The circumstances: Executives typically have less time for “filler”. They will appreciate a direct approach. Executives are much more likely to interrupt you with questions, instead of listening until you’ve completed your presentation. Stakes: If you are not typically before a group of executives, they will tend to make a quick judgement about your ability to do your job based on your ability to present before them. Unfair, but true. Pressure: Understandably, most people battle the nerves a bit more when presenting to executives.
Five Great Tips:
1) Work on your PACE: NO DEAD TIME. This is a magicians trick. As a sleight-of-hand expert, I can tell you that amateur magicians almost always get caught because of pacing. Why? A pro presents at a natural pace where there is NO DEAD TIME. Thus, it is rare to get an interruption such as “let me see the other hand” or “can I check what’s in the card box before we start?”. An amateur’s pace has moments of dead time where the heckler will jump right in and through the presenter off kilter. This is exactly the cause and effect when you present to executives. If you are confident and brisk (not rushing, but owning every moment) you are likely to face much less interruptions that through you off track. The only way to do this is to prepare and have everything you need at your fingertips.
2) Simplify: This may sound counterintuitive, but most executives don’t care about the details; they want the bottom line. However, bring supporting data that you can refer to should they ask for the details. This will make you shine when they question, “where did you get the $2.9mm figure?” and you have a handout showing its breakdown. Even if you don’t use this extra information, you’ll feel confident that you have all bases covered. Some use the strategy of a question hook, where you present a fact that will naturally lead to a question; and when questioned you have the supporting information at hand.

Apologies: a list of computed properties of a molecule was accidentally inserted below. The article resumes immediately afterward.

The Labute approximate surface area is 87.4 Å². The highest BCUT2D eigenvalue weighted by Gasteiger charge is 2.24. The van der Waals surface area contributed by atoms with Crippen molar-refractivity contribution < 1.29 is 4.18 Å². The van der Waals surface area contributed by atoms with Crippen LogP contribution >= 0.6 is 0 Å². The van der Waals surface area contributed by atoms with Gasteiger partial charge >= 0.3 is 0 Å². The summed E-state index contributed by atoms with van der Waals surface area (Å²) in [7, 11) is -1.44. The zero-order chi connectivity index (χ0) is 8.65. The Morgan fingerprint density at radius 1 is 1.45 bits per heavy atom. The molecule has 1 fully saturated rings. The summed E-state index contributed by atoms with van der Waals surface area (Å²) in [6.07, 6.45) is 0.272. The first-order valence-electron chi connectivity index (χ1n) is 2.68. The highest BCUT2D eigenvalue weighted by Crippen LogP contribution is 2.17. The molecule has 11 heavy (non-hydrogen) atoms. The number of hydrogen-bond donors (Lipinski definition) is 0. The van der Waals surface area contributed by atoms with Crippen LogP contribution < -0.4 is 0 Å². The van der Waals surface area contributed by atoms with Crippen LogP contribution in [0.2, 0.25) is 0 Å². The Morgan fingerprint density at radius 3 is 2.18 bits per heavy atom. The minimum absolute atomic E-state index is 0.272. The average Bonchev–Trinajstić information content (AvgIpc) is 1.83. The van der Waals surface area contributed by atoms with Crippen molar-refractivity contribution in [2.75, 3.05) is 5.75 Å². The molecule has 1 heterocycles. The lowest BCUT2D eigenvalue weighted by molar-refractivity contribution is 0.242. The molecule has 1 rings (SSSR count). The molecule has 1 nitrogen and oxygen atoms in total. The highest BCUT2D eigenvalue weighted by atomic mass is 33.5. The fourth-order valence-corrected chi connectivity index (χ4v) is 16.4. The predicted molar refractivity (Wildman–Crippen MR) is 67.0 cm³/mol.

3) Time: If they give you a time allocation, tell them after your power opener: “You’ve given me 15 minutes to cover . . . and I’ll keep it to that. I’ve budgeted a little time at the end for discussion as well”. In some cases I advocate telling the audience, “I’ll answer many of your questions in the presentation; so please note yours for the end.” However when speaking to executives, a good tip is to avoid that strategy because of the power structure. By saying you’ve budgeted a little time at the end for discussion, you provide a subtle suggestion that they wait until the end to ask questions. Also, they will be grateful that you are aware of your time frame and intend to stay within it. Few things annoy executives more than a protracted presentation that goes well beyond allocated time.
4) Eye contact: Okay, nothing new here, BUT . . . you will set yourself head and shoulders above your peers when you have a conversation directly with the executives. This is to say, look directly at the CEO, make a point to her, then move on to the next person and act as if you were telling him something directly. In this way, you are having a bunch of mini conversations. It is likely that your peers will never do this. They’ll make eye contact with everybody at the same time by scanning, yet they will connect with nobody. This is your chance to distinguish yourself.
5) Visualize and Rehearse: Rehearsing comes after practicing. Rehearsing means you give your presentation with your eyes closed, visualizing the room and audience. If you make a mistake, you keep going, there is no second chance, just do what you would do were you public speaking for real. Once you’ve done this a number of times, when the big day comes, you will have the “been there done that” feeling. The executives will certainly notice your preparedness.
There you have it – Top Five Tips for Public Speaking to Executives. But we know there are many more. If you are an executive, would you please share the qualities you look for? If you are not an executive but present to them, please share your stories and tips. Your participation will be greatly appreciated.